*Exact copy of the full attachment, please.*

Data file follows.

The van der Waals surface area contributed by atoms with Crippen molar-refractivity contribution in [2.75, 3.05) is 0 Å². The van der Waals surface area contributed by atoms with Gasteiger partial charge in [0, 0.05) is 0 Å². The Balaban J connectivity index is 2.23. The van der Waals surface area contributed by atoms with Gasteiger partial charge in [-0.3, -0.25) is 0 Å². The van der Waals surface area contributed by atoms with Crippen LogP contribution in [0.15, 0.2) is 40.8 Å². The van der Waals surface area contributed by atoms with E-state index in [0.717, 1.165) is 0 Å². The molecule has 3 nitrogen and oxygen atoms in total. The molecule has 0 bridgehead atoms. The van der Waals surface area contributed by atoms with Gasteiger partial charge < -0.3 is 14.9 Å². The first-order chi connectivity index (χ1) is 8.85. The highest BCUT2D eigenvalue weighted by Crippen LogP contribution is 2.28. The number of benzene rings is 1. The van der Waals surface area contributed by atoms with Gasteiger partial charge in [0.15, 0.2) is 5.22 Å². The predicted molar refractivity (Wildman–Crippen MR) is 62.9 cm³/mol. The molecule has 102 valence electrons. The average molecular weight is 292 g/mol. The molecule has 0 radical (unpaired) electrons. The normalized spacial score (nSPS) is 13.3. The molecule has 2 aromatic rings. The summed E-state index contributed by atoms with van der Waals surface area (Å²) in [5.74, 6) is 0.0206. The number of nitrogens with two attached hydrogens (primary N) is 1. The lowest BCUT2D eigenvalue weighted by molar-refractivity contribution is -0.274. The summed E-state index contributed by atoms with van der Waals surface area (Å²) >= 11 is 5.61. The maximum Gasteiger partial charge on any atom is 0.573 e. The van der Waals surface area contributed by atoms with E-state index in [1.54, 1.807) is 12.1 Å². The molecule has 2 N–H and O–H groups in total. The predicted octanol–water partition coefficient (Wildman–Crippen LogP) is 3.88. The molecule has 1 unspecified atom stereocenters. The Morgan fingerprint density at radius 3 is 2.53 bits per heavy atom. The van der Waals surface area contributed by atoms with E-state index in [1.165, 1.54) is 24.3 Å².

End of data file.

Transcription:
The van der Waals surface area contributed by atoms with Crippen molar-refractivity contribution in [2.75, 3.05) is 0 Å². The van der Waals surface area contributed by atoms with Gasteiger partial charge in [0, 0.05) is 0 Å². The Balaban J connectivity index is 2.23. The van der Waals surface area contributed by atoms with Gasteiger partial charge in [-0.3, -0.25) is 0 Å². The van der Waals surface area contributed by atoms with Crippen LogP contribution in [0.15, 0.2) is 40.8 Å². The van der Waals surface area contributed by atoms with E-state index in [0.717, 1.165) is 0 Å². The molecule has 3 nitrogen and oxygen atoms in total. The molecule has 0 bridgehead atoms. The van der Waals surface area contributed by atoms with Gasteiger partial charge < -0.3 is 14.9 Å². The first-order chi connectivity index (χ1) is 8.85. The highest BCUT2D eigenvalue weighted by Crippen LogP contribution is 2.28. The number of benzene rings is 1. The van der Waals surface area contributed by atoms with Gasteiger partial charge in [0.15, 0.2) is 5.22 Å². The predicted molar refractivity (Wildman–Crippen MR) is 62.9 cm³/mol. The molecule has 102 valence electrons. The average molecular weight is 292 g/mol. The molecule has 0 radical (unpaired) electrons. The normalized spacial score (nSPS) is 13.3. The molecule has 2 aromatic rings. The summed E-state index contributed by atoms with van der Waals surface area (Å²) in [5.74, 6) is 0.0206. The number of nitrogens with two attached hydrogens (primary N) is 1. The lowest BCUT2D eigenvalue weighted by molar-refractivity contribution is -0.274. The summed E-state index contributed by atoms with van der Waals surface area (Å²) >= 11 is 5.61. The maximum Gasteiger partial charge on any atom is 0.573 e. The van der Waals surface area contributed by atoms with E-state index in [1.54, 1.807) is 12.1 Å². The molecule has 2 N–H and O–H groups in total. The predicted octanol–water partition coefficient (Wildman–Crippen LogP) is 3.88. The molecule has 1 unspecified atom stereocenters. The Morgan fingerprint density at radius 3 is 2.53 bits per heavy atom. The van der Waals surface area contributed by atoms with E-state index in [1.165, 1.54) is 24.3 Å².